Sunrise on Lake Wichita
Debra, Terry and James at the GBBC count behind Wild
Bird Rescue
People wonder why I like birding. One of the big reasons is that it is so quiet. Look at this picture of Lake Wichita at sunrise. Even with a cell phone photo, you can see just how peaceful it looks. It helps that this time of year, sunrise comes at a very reasonable 7:20 or so. This was right around 7:30. Several Texas Master Naturalist came out for this count--Terry, Debra, James, Tami. Katherine from Wild Birds Unlimited also came out. Both James and Katherine scored a lifer with the yellow-rumped warblers (Myrtle).  We had some momentary excitement when we heard a barred owl calling, but then we remembered where we were--Lindsay, one of the education birds at Wild Bird Rescue was the culprit.

This count was a stationary count behind Wild Bird Rescue, where we also host the Big Sit. Species seen included: white pelican, pied-billed grebe, mallard, northern pintail, gadwall, redhead, American coot, northern shoveler, bufflehead, Canada goose, double-crested cormorant, greater yellowlegs, killdeer, great blue heron, ring-billed gull, Eurasian collared dove, white-winged dove, yellow-shafted flicker, ladder-backed woodpecker. northern mockingbird, northern cardinal, blue jay, cedar waxwing, great-tailed grackle, red-winged blackbird, American robin, western meadowlark, American crow, European starling, song sparrow, dark-eyed junco, American goldfinch, yellow-rumped warbler (Myrtle's), orange-crowned warbler, house finch, and house sparrow.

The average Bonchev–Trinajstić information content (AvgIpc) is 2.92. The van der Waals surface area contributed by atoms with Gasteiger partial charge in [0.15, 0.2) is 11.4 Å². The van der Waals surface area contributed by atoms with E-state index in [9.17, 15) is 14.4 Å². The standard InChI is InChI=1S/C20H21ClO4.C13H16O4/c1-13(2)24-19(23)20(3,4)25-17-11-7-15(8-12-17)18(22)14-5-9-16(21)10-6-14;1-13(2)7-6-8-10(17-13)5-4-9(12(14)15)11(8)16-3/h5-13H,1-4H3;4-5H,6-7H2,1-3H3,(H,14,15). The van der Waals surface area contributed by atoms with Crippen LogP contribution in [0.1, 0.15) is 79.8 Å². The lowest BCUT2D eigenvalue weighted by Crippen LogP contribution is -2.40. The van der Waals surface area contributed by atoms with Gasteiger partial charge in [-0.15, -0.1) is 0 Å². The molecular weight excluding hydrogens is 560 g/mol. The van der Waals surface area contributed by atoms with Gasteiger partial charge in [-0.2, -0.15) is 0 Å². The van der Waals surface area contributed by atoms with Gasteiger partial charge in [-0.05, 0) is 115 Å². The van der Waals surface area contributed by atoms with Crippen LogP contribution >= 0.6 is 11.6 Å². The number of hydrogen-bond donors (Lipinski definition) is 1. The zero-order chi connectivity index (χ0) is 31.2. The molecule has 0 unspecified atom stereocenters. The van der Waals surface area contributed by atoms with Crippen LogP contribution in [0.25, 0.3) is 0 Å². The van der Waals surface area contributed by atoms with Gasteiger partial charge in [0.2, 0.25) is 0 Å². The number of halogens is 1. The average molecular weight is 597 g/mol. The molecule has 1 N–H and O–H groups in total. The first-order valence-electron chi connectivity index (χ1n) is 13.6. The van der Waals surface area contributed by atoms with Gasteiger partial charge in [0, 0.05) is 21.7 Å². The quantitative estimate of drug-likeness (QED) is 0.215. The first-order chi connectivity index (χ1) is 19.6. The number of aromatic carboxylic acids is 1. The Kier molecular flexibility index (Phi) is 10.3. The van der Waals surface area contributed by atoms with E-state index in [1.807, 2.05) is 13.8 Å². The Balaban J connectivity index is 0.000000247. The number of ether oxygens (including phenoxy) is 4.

Monday I was the lone birder for Lake Wichita Park. I limited the walk to the chat trail and the barrow pit--unfortunately, I do have to work sometime as I like to eat. The first bird I heard/saw when I got out of my truck in the parking lot was a belted kingfisher, one of my favorites. I had 11 species of birds before I got out of the parking lot, which boded well for the morning. But then, I came across this mess--can you believe the nerve of people?

Dumped trash at Lake Wichita Park
 Fortunately, some good birds helped my temper. Birds seen this morning included: Canada goose, white-fronted goose, mallard, norhtern shoverler, bufflehead, redhead, ruddy duck, American coot, gadwall, pied-billed grebe, northern pintail, ring-billed gulls (hundreds circling the water treatment pond), killdeer, Eurasian collared dove, white-winged dove, great horned owl,  great blue heron, belted kingfisher, northern flicker, red-bellied woodpecker, northern cardinal, blue jay, eastern bluebird, eastern phoebe, yellow-rumped warbler, Carolina chickadee, Bewick's wren, cedar waxwing, northern mockingbird, white-crowned sparrow, song sparrow, field sparrow, white-crowned sparrow, fox sparrow, great-tailed grackle, European starling, American robin, and American goldfinch.

 Overall, a great GBBC.

Good birding!